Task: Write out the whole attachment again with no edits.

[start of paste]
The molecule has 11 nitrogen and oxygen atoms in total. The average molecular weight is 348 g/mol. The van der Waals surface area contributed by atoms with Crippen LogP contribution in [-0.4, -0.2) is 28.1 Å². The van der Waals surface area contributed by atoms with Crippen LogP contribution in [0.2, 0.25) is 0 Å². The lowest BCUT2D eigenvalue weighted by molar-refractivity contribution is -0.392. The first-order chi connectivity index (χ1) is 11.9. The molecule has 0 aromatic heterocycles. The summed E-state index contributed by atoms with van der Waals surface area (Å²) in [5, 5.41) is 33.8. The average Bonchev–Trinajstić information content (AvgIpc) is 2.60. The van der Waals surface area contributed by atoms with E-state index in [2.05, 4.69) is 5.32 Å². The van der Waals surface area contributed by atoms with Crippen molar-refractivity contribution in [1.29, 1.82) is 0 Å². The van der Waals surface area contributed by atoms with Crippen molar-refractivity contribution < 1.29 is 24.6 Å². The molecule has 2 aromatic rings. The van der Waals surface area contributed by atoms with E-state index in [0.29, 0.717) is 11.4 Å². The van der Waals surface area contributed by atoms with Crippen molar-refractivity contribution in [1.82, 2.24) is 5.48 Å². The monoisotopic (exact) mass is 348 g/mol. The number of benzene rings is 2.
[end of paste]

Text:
The molecule has 11 nitrogen and oxygen atoms in total. The average molecular weight is 348 g/mol. The van der Waals surface area contributed by atoms with Crippen LogP contribution in [-0.4, -0.2) is 28.1 Å². The van der Waals surface area contributed by atoms with Crippen LogP contribution in [0.2, 0.25) is 0 Å². The lowest BCUT2D eigenvalue weighted by molar-refractivity contribution is -0.392. The first-order chi connectivity index (χ1) is 11.9. The molecule has 0 aromatic heterocycles. The summed E-state index contributed by atoms with van der Waals surface area (Å²) in [5, 5.41) is 33.8. The average Bonchev–Trinajstić information content (AvgIpc) is 2.60. The van der Waals surface area contributed by atoms with E-state index in [2.05, 4.69) is 5.32 Å². The van der Waals surface area contributed by atoms with Crippen molar-refractivity contribution in [1.29, 1.82) is 0 Å². The van der Waals surface area contributed by atoms with Crippen molar-refractivity contribution < 1.29 is 24.6 Å². The molecule has 2 aromatic rings. The van der Waals surface area contributed by atoms with E-state index in [0.29, 0.717) is 11.4 Å². The van der Waals surface area contributed by atoms with Crippen molar-refractivity contribution in [1.82, 2.24) is 5.48 Å². The monoisotopic (exact) mass is 348 g/mol. The number of benzene rings is 2.